Power of Prayer: The Pines Catholic Camp - KLTV.com - Tyler, Longview, Jacksonville |ETX News

Power of Prayer: The Pines Catholic Camp

Each year, nearly five thousand school-aged children attend camps and retreats at The Pines Catholic Camp in rural Upshur County. (Source: KLTV staff) Each year, nearly five thousand school-aged children attend camps and retreats at The Pines Catholic Camp in rural Upshur County. (Source: KLTV staff)
The camp is open year-round, offering two and one-week Summer sessions, as well as special sessions retreats. (Source: KLTV staff) The camp is open year-round, offering two and one-week Summer sessions, as well as special sessions retreats. (Source: KLTV staff)
Campers choose activities in which they want to participate. (Source: KLTV staff) Campers choose activities in which they want to participate. (Source: KLTV staff)
Young people can explore their spirituality by attending Mass, nightly reflection, Eucharistic Adoration, and Confession. (Source: KLTV staff) Young people can explore their spirituality by attending Mass, nightly reflection, Eucharistic Adoration, and Confession. (Source: KLTV staff)
More than a hundred staff members help operate the camp. Many of the college-aged counselors are involved in campus or youth ministry. (Source: KLTV staff) More than a hundred staff members help operate the camp. Many of the college-aged counselors are involved in campus or youth ministry. (Source: KLTV staff)
BIG SANDY, TX (KLTV) -

Dozens of college students from around the country are spending their summer working in East Texas. It's not an ordinary summer job -- they're trying to lead kids closer to God.

This Summer, nearly 2,400 kids from around the region will experience a week of fun at The Pines Catholic Camp near Big Sandy. It also serves as an opportunity to grow in faith.

Running one of the biggest Catholic camps in the country requires a staff of more than one hundred.

John Egan, the camp director, first came to The Pines in 2007. He recruits young from all corners of the country to serve as counselors, camp volunteers, missionary staff, and other roles.

"We're forming disciples. Young men and women are coming out here and growing in their love of the Lord. We share the faith in the same savior and we love him so much."

Campers from second through 11th grades stay in cabins on the wooded property, located about seven miles east of Big Sandy, off Highway 80.

Two and one-week sessions, as well as special sessions are offered each Summer, however, camps and retreats are held year-round.

This Summer's camp theme is 'Wonder.'

"We want the kids to have a moment of one or look up at the big trees or the sky or whatever and their gene creation and saying, 'There's a God who created that and a God that created me,'" Egan said.

Lauren Schubilske just graduated from Franciscan University in Pennsylvania and is serving as a counselor.


"I was like, 'what the heck why not go to Texas and try a summer camp. Do some missionary stuff, just over the summer because I'm a theology major.' So I could put my schooling to good use."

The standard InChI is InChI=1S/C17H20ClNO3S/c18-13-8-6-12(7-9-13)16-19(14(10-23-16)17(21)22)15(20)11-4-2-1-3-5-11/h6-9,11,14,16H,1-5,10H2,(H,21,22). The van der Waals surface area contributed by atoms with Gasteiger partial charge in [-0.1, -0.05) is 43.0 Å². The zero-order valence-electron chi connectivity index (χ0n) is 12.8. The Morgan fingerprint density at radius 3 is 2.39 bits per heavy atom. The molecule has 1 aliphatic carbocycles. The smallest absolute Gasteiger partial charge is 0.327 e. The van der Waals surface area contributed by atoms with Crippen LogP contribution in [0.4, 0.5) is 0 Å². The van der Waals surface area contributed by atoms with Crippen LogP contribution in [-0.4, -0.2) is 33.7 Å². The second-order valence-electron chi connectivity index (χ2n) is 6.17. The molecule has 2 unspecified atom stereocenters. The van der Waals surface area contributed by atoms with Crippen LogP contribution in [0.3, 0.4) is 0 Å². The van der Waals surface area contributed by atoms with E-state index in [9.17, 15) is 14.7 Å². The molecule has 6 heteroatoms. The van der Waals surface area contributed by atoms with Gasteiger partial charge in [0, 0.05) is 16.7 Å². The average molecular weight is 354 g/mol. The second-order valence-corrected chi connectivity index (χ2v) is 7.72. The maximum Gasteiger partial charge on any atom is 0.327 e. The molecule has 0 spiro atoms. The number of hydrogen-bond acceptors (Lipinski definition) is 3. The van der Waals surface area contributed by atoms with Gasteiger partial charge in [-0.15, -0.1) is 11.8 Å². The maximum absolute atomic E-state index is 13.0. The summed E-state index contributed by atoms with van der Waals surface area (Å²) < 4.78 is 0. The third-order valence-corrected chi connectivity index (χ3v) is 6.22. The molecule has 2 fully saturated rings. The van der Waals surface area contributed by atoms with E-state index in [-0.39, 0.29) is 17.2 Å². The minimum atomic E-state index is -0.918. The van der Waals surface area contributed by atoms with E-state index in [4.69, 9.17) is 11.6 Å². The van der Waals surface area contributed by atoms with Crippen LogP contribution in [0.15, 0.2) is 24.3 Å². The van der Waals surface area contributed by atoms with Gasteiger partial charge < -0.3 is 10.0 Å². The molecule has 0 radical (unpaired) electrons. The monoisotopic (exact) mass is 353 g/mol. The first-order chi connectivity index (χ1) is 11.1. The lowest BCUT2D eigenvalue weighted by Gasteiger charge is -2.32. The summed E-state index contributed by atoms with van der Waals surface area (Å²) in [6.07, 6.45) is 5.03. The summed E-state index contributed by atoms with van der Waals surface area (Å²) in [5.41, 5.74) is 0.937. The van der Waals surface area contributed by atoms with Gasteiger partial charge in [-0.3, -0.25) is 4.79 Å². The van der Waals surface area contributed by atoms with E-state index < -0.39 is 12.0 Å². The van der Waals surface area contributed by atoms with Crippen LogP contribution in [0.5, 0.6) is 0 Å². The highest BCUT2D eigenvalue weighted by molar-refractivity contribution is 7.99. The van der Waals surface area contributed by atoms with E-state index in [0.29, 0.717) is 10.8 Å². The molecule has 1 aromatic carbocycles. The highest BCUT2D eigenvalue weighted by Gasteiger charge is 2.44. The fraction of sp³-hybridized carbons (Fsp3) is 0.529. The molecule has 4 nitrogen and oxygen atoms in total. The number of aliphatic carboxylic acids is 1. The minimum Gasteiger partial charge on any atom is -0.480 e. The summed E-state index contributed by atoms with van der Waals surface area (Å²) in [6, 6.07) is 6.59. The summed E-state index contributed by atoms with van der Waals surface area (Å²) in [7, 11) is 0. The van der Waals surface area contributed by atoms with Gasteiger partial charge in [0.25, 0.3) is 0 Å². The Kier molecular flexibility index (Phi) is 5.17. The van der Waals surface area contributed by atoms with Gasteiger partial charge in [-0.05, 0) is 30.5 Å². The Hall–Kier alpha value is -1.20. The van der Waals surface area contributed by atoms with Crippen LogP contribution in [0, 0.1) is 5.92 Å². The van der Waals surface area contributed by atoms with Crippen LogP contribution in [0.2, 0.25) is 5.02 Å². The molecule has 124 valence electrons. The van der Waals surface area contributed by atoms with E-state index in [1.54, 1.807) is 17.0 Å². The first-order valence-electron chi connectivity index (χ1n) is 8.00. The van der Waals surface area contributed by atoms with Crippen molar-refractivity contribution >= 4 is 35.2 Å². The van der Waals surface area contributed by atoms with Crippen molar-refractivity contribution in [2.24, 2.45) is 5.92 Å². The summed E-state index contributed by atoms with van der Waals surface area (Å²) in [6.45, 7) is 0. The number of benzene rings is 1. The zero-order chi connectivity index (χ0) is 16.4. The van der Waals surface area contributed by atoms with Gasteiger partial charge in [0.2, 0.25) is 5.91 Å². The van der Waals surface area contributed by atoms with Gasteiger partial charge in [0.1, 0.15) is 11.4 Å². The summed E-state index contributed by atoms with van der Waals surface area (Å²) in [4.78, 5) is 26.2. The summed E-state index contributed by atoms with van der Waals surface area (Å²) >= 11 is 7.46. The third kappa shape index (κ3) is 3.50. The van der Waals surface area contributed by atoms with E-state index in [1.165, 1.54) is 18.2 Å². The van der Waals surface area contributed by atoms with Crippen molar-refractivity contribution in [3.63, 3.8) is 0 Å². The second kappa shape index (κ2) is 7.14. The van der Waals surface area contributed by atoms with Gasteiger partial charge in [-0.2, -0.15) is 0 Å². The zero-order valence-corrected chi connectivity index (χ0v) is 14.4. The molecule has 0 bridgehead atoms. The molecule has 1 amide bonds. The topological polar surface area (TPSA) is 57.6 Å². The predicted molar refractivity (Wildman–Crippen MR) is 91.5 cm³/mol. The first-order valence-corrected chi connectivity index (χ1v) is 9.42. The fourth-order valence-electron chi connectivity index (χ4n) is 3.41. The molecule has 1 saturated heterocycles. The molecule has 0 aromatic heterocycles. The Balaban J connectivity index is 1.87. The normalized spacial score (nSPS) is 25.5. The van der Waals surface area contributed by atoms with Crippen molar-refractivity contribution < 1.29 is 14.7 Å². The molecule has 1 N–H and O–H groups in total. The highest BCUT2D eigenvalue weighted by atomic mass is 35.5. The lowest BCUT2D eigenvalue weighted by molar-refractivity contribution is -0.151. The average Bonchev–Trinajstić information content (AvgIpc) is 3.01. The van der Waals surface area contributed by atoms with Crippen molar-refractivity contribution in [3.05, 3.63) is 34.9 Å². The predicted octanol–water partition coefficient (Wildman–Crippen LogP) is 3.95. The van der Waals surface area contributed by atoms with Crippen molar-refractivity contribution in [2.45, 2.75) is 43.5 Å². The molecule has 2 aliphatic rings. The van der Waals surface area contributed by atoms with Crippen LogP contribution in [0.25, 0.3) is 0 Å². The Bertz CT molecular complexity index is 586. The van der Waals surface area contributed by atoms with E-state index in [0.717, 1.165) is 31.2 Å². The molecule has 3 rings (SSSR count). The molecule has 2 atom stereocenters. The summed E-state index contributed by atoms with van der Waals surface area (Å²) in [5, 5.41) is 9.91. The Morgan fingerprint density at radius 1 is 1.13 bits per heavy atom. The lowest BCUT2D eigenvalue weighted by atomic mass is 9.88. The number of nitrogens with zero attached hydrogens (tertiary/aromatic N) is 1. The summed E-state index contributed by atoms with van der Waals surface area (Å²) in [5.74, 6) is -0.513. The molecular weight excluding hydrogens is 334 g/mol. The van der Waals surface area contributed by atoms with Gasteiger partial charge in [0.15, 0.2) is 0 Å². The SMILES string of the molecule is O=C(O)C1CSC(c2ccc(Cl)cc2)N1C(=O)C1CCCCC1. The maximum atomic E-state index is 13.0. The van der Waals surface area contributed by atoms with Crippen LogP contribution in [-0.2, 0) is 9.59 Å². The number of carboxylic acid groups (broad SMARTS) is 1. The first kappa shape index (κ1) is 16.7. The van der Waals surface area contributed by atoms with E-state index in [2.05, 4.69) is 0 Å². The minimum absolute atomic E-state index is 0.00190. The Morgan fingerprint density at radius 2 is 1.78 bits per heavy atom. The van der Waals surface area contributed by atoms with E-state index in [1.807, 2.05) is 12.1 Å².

Schubilske says this has been a learning experience outside the classroom.

"It's so different from any experience that I've had because they truly will the good of every other person that's here and just seeing them interact with one another and being jokey but also loving towards one another."

Counselor Steven Chabarria, who grew up in Whitehouse, is currently studying at Holy Trinity Seminary to become a priest.

"I've deepened my prayer life. My relationship to god has gotten a lot closer just by seeing these beautiful souls and seeing them and getting to know them and being able to to love them as a brother and as a mentor."

Most of the counselors and staff members are involved in college campus ministry or work in youth ministry. Others, like Ann Plat, are former campers. From the counselors to those serving food in the dining hall, every role has a direct impact on the students' experience.

"It's not about ourselves, you know. It's a lot about learning to get past, like who we are as individuals. It's not like we're being awesome mentors. It's that we're letting Christ lead and bring kids closer to him."

The camp, which first opened in 1988, features all of the traditional favorites: campfires, sports, swimming, arts & crafts, skits, lip dubs, and plenty of singing. Campers sleep in rustic cabins throughout the shaded property.

A small lake is home to a water slide, an inflatable air bag, canoeing, and even a log rolling activity. Students also have the opportunity to participate in a ropes course, zip lines, climbing walls, as well as signature camp games such as Ga-Ga, Granny's Candies, Nukem, and Eagle Ball.

"(It's) a lot of fun and games but that's not the point," Chabarria said. "The point is to know the person of Jesus Christ. To experience that. To encounter him."

The counselors play an important role in helping kids disconnect from technology and get in touch with their faith. Throughout camp, there there's time to explore spirituality by attending Mass, nightly reflection, Eucharistic Adoration, and Confession.

"I think we want the kids to have a moment of impact," Egan said. "And that's one of the big things we talk about all the time -- that they have an experience of an encounter with the Lord that they can create an interior life. (It's) something where they're able to develop a prayer life, develop a communion with our Creator."

At the end of camp, many of the students leave with a new sense of confidence found in these newly-formed lifelong friendships.


To learn more about The Pines Catholic Camp, click here.

Do you have an inspiring journey of faith or know of a ministry that's making a difference in your community? To share your experience with the Power of Prayer, send us an email by clicking here.

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